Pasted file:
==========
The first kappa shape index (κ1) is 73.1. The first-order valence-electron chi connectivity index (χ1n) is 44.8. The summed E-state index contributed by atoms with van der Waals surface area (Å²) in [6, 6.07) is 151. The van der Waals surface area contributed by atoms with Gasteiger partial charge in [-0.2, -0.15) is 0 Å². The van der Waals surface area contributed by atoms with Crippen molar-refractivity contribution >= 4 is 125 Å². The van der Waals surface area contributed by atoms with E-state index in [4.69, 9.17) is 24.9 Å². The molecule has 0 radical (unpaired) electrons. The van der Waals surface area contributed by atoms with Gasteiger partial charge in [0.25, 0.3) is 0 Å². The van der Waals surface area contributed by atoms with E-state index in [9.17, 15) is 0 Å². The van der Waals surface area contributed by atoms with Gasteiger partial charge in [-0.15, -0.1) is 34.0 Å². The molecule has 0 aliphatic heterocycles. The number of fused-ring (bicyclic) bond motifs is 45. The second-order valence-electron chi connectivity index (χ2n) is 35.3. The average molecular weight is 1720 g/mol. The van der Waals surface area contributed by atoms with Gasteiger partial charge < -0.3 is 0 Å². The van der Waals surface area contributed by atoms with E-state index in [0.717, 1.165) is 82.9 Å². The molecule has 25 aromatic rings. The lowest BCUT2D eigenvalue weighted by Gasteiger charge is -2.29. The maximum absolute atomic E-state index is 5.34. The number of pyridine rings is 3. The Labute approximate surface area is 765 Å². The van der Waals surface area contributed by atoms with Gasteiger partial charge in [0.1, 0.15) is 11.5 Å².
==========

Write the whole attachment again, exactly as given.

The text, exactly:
The first kappa shape index (κ1) is 73.1. The first-order valence-electron chi connectivity index (χ1n) is 44.8. The summed E-state index contributed by atoms with van der Waals surface area (Å²) in [6, 6.07) is 151. The van der Waals surface area contributed by atoms with Gasteiger partial charge in [-0.2, -0.15) is 0 Å². The van der Waals surface area contributed by atoms with Crippen molar-refractivity contribution >= 4 is 125 Å². The van der Waals surface area contributed by atoms with E-state index in [4.69, 9.17) is 24.9 Å². The molecule has 0 radical (unpaired) electrons. The van der Waals surface area contributed by atoms with Gasteiger partial charge in [0.25, 0.3) is 0 Å². The van der Waals surface area contributed by atoms with E-state index in [9.17, 15) is 0 Å². The van der Waals surface area contributed by atoms with Gasteiger partial charge in [-0.15, -0.1) is 34.0 Å². The molecule has 0 aliphatic heterocycles. The number of fused-ring (bicyclic) bond motifs is 45. The second-order valence-electron chi connectivity index (χ2n) is 35.3. The average molecular weight is 1720 g/mol. The van der Waals surface area contributed by atoms with Gasteiger partial charge < -0.3 is 0 Å². The van der Waals surface area contributed by atoms with E-state index in [0.717, 1.165) is 82.9 Å². The molecule has 25 aromatic rings. The lowest BCUT2D eigenvalue weighted by Gasteiger charge is -2.29. The maximum absolute atomic E-state index is 5.34. The number of pyridine rings is 3. The Labute approximate surface area is 765 Å². The van der Waals surface area contributed by atoms with Gasteiger partial charge in [0.1, 0.15) is 11.5 Å².